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Please note: The University of Waterloo is closed for all events until further notice.

Events - February 2020

Friday, February 28, 2020 — 3:30 PM EST

Title: Parallel strategies for SIDH: towards computing SIDH twice as fast

Speaker: Francisco Rodríguez-Henríquez
Affiliation: CINVESTAV-IPN
Room: MC 5501

Abstrtact:

Over the last ten years, there has been an intense research effort to find hard mathematical problems that would be presumably hard to solve by a quantum attacker and at the same time could be used to build reasonably efficient public-key cryptoschemes.

Friday, February 28, 2020 — 1:00 PM EST

Title: An Introduction to the Circuits of Polyhedra, The Circuit Diameter, and Their Applications

Speaker: Sean Kafer
Affiliation: University of Waterloo
Room: MC 5417

Abstract:

The combinatorial diameter of a polyhedron P is the maximum value of a shortest path between two vertices of P, where the path moves along edges of P. Its study is motivated largely by its implications on the running time of the Simplex algorithm.

Thursday, February 27, 2020 — 4:00 PM EST

Title: Excluding an asymmetric group labelled graph

Speaker: Farbod Yadegarian
Affiliation: University of Waterloo
Room: MC 5479

Abstract:

There are several models of group labelled graphs. In the simpler, undirected model, for an abelian group Γ, every edge e receives a label γ(e) in Γ. 

Thursday, February 27, 2020 — 2:30 PM EST

Title: An equivariant basis for the cohomology of Springer fibers

Speaker: Ed Richmond
Affiliation: Oklahoma State University
Room: MC 5417

Abstract:

Springer fibers are subvarieties of the flag variety that play an important role in combinatorics and geometric representation theory. In this talk, I will discuss joint work with Martha Precup where we analyze the equivariant cohomology of Springer fibers in type A.

Thursday, February 27, 2020 — 1:00 PM EST

Title: Linear Programming and Extremal Expanders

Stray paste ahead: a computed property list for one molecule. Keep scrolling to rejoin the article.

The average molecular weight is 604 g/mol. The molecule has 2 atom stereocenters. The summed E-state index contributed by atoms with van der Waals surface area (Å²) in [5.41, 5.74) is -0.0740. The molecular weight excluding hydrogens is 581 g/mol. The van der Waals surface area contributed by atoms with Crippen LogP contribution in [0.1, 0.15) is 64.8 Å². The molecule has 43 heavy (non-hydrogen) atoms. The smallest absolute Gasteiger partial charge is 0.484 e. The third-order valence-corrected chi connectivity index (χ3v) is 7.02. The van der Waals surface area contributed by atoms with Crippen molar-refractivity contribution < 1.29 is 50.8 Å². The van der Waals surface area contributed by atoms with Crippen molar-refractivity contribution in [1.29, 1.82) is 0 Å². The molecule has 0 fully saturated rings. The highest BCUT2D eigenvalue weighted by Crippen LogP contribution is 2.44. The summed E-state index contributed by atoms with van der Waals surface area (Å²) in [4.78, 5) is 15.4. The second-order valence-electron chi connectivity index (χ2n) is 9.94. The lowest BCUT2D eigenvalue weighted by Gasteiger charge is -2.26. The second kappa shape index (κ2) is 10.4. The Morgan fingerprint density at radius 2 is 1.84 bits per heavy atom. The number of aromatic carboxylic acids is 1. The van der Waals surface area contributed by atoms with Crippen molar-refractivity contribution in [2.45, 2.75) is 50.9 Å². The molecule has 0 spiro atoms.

Speaker: Sabrina Lato
Affiliation: University of Waterloo
Room: MC 5417

Abstract:

Nozaki proved a linear programming bound on the number of vertices that depends on the eigenvalues of a graph.

Thursday, February 20, 2020 — 1:00 PM EST

Title: Triangle-free Strongly Regular Graphs

Speaker: Chris Godsil
Affiliation: University of Waterloo
Room: MC 5417

Abstract:

Complete bipartite graphs aside, only five triangle-free strongly regular graphs are known. I will describe some of the background to this topic, with the focus on outlining the construction of the Higman-Sims graph.

Friday, February 14, 2020 — 1:00 PM EST

Title: The Aggregation Closure is Polyhedral for Packing and Covering Integer Programs

Speaker: Kanstantsin Pashkovich
Affiliation: University of Ottawa
Room: MC 5417

Abstract:

Recently, Bodur, Del Pia, Dey, Molinaro and Pokutta introduced the concept of aggregation cuts for packing and covering integer programs.

Thursday, February 13, 2020 — 4:00 PM EST

Title: List Colouring and Ohba's Conjecture

Speaker: Matt Kroeker
Affiliation: University of Waterloo
Room: MC 5479

Abstract:

The question of when the list-chromatic number of a graph G, denoted chi_l(G), equals its chromatic number is fundamental to the theory of list colouring.

Thursday, February 13, 2020 — 2:30 PM EST

Title: A generalization of balanced tableaux and matching problems with unique solutions

Speaker: Brian Chan
Affiliation: University of British Columbia
Room: MC 5417

Abstract:

In this talk, we consider families of finite sets that we call shellable and that have been characterized by Chang and Hirst and Hughes as being the families of sets that admit unique solutions to Hall's matching problem.

Thursday, February 13, 2020 — 1:00 PM EST

Title: Moore Graphs

Speaker: Chris Godsil
Affiliation: University of Waterloo
Room: MC 5417

Abstract:

Moore graphs were introduced by Hoffman and Singleton in a fundamental paper. They can be defined as graphs with diameter $d$ and girth $2d+1$.

Thursday, February 6, 2020 — 4:00 PM EST

Title: Minimum degree conditions for Hamilton cycles in hypergrahs

Speaker: Richard Lang
Affiliation: University of Waterloo
Room: MC 5479

Abstract:

A classic result of Dirac states that a graph in which every vertex is connected to at least half of the other vertices contains a Hamilton cycle. How can we generalize Dirac's theorem to hypergraphs?

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